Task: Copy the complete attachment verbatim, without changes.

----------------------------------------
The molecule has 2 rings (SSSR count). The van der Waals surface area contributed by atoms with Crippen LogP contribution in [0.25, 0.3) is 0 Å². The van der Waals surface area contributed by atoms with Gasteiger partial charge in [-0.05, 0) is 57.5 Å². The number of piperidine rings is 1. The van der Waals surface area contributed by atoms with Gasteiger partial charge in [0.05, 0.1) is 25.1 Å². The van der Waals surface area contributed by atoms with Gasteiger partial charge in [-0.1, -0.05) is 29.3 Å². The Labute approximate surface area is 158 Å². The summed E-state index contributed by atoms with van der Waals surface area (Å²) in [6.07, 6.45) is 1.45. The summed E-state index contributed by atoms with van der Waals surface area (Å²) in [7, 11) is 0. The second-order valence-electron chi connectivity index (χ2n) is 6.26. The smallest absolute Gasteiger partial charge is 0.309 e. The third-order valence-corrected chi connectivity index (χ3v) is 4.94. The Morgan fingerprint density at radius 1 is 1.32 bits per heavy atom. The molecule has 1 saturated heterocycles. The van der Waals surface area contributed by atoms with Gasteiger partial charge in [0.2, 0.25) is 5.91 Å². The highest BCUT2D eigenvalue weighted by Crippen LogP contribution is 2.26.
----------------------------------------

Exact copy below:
The molecule has 2 rings (SSSR count). The van der Waals surface area contributed by atoms with Crippen LogP contribution in [0.25, 0.3) is 0 Å². The van der Waals surface area contributed by atoms with Gasteiger partial charge in [-0.05, 0) is 57.5 Å². The number of piperidine rings is 1. The van der Waals surface area contributed by atoms with Gasteiger partial charge in [0.05, 0.1) is 25.1 Å². The van der Waals surface area contributed by atoms with Gasteiger partial charge in [-0.1, -0.05) is 29.3 Å². The Labute approximate surface area is 158 Å². The summed E-state index contributed by atoms with van der Waals surface area (Å²) in [6.07, 6.45) is 1.45. The summed E-state index contributed by atoms with van der Waals surface area (Å²) in [7, 11) is 0. The second-order valence-electron chi connectivity index (χ2n) is 6.26. The smallest absolute Gasteiger partial charge is 0.309 e. The third-order valence-corrected chi connectivity index (χ3v) is 4.94. The Morgan fingerprint density at radius 1 is 1.32 bits per heavy atom. The molecule has 1 saturated heterocycles. The van der Waals surface area contributed by atoms with Gasteiger partial charge in [0.2, 0.25) is 5.91 Å². The highest BCUT2D eigenvalue weighted by Crippen LogP contribution is 2.26.